- Released: July 23, 2007
- Originally Released: 2007
- Label: Sony
Rolling Stone - 12/11/03, p.112Ranked #60
in Rolling Stone's "500 Greatest Albums Of All Time" - "Sly and the Family Stone created a musical utopia..."
Rolling Stone - 12/24/70, pp.50-1
"...[Sly's] style is so infinite and revolves around so many crucial aspects that it has only come together perfectly on a handful of his singles. The best of it is all present and accounted for on his GREATEST HITS album..."
- 1.I Want To Take You Higher
- 2.Everybody Is A Star
- 6.You Can Make It If You Try
- 7.Dance To The Music
- 8.Everyday People
- 9.Hot Fun In The Summertime
- 11.Sing A Simple Song
- 12.Thank You (Falettinme Be Mice Elf Agin)
Song previews provided courtesy of iTunes
Includes liner notes by Morgan Ames.
This album was released in 1970. It was Sly & The Family Stone's fifth album, and the first to feature "Thank You (Falettinme Be Mice Elf Agin)"/"Everybody Is A Star", which was a #1 single. After James Brown, Sly Stone led the most influential funk band of his generation.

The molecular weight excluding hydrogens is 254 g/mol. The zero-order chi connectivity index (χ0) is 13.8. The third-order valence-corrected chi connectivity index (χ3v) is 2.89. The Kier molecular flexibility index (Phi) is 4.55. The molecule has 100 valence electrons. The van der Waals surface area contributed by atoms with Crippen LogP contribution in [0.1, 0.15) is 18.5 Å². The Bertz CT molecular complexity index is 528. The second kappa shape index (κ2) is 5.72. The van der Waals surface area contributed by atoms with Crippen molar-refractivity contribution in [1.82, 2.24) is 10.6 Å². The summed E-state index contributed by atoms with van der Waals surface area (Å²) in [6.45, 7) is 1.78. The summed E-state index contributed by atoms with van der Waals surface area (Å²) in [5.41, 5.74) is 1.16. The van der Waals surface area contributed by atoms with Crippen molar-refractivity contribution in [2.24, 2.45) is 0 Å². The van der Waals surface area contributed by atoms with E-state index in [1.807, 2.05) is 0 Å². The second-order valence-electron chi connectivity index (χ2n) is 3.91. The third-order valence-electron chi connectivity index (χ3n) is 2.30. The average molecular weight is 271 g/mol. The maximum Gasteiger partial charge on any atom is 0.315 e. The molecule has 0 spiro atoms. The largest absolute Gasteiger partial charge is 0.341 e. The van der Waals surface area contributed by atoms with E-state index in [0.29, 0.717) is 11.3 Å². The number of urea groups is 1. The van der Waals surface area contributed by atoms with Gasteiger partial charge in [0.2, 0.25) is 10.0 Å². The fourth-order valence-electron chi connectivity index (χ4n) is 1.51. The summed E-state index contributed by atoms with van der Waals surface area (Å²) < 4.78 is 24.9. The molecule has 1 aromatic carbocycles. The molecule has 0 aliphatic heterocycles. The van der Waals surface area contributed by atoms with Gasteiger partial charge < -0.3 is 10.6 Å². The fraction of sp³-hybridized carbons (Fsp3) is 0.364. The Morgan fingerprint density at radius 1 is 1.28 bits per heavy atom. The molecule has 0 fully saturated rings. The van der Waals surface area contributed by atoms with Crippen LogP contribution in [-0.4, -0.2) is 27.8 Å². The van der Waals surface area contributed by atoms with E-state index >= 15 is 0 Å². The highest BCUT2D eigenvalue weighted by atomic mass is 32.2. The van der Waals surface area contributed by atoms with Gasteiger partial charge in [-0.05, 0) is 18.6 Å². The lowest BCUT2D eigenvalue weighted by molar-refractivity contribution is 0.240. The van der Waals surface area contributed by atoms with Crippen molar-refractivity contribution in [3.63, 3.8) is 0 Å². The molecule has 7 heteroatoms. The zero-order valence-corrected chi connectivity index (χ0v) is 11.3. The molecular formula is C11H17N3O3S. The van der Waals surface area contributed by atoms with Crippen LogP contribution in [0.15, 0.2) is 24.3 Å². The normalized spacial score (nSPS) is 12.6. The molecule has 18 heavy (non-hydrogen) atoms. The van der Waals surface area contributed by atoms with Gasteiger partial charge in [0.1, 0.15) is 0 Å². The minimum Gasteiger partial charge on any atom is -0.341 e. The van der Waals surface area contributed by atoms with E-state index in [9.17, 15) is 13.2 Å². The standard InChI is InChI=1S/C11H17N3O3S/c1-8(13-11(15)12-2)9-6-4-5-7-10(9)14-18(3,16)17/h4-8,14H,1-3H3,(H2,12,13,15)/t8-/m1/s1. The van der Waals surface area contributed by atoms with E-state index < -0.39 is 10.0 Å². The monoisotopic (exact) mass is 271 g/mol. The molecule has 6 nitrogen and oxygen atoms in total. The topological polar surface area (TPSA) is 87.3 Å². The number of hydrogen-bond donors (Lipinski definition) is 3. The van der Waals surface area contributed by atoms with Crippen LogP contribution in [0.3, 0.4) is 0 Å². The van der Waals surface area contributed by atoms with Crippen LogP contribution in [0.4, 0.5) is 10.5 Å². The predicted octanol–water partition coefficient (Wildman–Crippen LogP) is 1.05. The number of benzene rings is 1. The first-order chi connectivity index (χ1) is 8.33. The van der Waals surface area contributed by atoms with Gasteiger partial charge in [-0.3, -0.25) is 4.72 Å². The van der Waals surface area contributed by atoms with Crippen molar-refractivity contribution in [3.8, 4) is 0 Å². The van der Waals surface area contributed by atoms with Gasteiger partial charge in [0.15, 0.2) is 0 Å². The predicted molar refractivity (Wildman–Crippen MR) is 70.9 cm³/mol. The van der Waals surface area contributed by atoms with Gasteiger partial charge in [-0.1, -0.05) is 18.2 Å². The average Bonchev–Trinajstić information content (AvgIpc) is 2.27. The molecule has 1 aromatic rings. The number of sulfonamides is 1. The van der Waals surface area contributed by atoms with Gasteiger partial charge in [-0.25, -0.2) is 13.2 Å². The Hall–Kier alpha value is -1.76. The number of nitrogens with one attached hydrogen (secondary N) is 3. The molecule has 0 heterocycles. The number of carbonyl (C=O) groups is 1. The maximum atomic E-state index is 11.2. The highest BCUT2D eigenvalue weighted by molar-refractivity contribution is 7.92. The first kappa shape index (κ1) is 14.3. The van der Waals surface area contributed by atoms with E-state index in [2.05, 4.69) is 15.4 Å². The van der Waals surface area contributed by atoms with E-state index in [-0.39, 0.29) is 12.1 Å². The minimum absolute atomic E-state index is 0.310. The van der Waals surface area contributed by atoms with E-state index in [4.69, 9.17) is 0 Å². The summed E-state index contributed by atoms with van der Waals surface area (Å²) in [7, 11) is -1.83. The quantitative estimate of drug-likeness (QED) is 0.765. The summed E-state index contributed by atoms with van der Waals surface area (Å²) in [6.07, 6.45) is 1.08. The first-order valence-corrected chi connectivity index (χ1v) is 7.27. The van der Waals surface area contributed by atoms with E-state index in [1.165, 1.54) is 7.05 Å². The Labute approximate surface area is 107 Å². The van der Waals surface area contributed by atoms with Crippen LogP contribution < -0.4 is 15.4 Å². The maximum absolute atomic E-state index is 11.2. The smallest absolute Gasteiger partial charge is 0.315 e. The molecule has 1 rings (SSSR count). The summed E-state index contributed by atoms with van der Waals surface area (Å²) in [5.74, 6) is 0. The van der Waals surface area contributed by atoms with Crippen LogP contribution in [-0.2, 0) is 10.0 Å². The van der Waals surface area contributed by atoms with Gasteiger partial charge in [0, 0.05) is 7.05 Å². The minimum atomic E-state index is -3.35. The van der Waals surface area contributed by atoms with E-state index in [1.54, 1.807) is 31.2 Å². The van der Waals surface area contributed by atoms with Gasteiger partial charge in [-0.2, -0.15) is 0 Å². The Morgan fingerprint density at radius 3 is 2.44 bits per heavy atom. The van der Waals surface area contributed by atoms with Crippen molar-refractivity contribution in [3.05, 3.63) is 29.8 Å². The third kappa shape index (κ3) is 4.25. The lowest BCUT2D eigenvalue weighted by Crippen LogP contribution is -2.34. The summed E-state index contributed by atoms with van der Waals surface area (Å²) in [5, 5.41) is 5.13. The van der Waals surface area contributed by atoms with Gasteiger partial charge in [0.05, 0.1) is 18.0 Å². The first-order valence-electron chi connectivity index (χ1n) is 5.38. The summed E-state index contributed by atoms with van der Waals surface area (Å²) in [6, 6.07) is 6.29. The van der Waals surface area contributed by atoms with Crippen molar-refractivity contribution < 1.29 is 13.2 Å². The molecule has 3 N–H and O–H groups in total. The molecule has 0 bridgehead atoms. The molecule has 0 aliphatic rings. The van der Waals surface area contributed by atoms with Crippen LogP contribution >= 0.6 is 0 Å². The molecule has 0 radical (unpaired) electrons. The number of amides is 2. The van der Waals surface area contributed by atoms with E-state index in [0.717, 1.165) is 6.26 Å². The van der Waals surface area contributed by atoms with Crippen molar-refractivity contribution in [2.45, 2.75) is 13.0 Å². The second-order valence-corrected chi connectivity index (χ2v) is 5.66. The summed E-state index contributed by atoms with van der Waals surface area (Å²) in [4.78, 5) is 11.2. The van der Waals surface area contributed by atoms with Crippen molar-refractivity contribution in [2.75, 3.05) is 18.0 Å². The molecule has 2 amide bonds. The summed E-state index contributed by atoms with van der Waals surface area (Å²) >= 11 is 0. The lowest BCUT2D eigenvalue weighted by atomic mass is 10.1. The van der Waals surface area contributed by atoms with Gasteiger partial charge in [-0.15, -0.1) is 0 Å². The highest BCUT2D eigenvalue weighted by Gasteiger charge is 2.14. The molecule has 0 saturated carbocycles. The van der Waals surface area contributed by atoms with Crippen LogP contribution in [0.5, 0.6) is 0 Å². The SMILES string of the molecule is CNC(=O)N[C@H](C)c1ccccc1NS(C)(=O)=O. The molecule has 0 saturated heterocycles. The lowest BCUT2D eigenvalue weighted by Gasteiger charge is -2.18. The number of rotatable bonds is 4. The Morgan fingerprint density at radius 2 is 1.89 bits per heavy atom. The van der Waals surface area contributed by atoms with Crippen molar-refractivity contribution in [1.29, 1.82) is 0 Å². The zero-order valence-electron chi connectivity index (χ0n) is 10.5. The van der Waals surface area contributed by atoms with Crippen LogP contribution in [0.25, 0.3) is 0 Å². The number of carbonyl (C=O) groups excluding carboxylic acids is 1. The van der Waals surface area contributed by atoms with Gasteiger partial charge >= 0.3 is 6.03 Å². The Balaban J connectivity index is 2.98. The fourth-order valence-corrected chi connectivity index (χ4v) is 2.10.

Sly & the Family Stone: Jerry Martini (saxophone); Rosie Stone (keyboards); Larry Graham (bass guitar); Freddie Stone, Greg Errico, Sylvester "Sly Stone" Stewart, Cynthia Robinson.
Personnel: Sylvester "Sly Stone" Stewart (vocals, guitar, keyboards); Freddie Stone (vocals, guitar); Cynthia Robinson (trumpet); Greg Errico (drums).
Liner Note Author: Morgan Ames.
Recording information: 1967-1969.
Photographers: Stephen Paley; Murray Neitlich; Bob Gruen; Yoram Kahana; Sandy Speiser.
As anthology albums go, this one is practically an embarrassment of riches, showcasing as it does some of the most innovative music of '60s. Granted, Sly had other hits after this best-of was cobbled together by a record company anxious about his slow progress in the studio, but what's here is, as they say, choice.
The impact these songs had on '70s funk (and beyond--just ask Prince) is all but incalculable, but Sly's musical vision was far more all encompassing than that might suggest. A song like "Everyday People" could be danceable, magisterially beautiful, and lyrically uplifting all at the same time (and, it should be added, eternally fresh-sounding).